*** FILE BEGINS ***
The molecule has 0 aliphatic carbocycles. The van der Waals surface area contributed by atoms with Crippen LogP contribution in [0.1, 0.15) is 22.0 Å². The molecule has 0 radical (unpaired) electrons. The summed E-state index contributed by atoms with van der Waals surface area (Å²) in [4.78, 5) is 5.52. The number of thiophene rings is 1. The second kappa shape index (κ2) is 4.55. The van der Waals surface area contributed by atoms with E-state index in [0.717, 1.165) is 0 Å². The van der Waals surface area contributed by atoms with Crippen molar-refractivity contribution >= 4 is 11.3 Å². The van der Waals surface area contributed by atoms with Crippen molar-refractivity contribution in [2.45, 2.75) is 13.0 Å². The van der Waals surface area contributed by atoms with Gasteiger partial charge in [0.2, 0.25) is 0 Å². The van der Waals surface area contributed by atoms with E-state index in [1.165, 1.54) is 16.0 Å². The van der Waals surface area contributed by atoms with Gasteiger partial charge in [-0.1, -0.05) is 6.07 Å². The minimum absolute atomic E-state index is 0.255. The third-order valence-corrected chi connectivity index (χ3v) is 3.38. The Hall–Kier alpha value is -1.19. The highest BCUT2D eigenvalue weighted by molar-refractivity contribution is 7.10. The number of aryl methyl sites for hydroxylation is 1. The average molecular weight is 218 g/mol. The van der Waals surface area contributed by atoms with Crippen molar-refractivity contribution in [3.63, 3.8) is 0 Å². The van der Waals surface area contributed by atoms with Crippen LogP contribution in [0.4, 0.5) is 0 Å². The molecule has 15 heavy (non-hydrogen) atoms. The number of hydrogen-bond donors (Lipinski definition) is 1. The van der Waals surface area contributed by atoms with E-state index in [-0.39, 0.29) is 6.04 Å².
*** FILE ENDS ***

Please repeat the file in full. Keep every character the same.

The molecule has 0 aliphatic carbocycles. The van der Waals surface area contributed by atoms with Crippen LogP contribution in [0.1, 0.15) is 22.0 Å². The molecule has 0 radical (unpaired) electrons. The summed E-state index contributed by atoms with van der Waals surface area (Å²) in [4.78, 5) is 5.52. The number of thiophene rings is 1. The second kappa shape index (κ2) is 4.55. The van der Waals surface area contributed by atoms with E-state index in [0.717, 1.165) is 0 Å². The van der Waals surface area contributed by atoms with Crippen molar-refractivity contribution >= 4 is 11.3 Å². The van der Waals surface area contributed by atoms with Crippen molar-refractivity contribution in [2.45, 2.75) is 13.0 Å². The van der Waals surface area contributed by atoms with Gasteiger partial charge in [0.2, 0.25) is 0 Å². The van der Waals surface area contributed by atoms with E-state index in [1.165, 1.54) is 16.0 Å². The van der Waals surface area contributed by atoms with Gasteiger partial charge in [-0.1, -0.05) is 6.07 Å². The minimum absolute atomic E-state index is 0.255. The third-order valence-corrected chi connectivity index (χ3v) is 3.38. The Hall–Kier alpha value is -1.19. The highest BCUT2D eigenvalue weighted by molar-refractivity contribution is 7.10. The number of aryl methyl sites for hydroxylation is 1. The average molecular weight is 218 g/mol. The van der Waals surface area contributed by atoms with Crippen molar-refractivity contribution in [3.63, 3.8) is 0 Å². The van der Waals surface area contributed by atoms with Crippen LogP contribution in [0.4, 0.5) is 0 Å². The molecule has 15 heavy (non-hydrogen) atoms. The number of hydrogen-bond donors (Lipinski definition) is 1. The van der Waals surface area contributed by atoms with E-state index in [-0.39, 0.29) is 6.04 Å².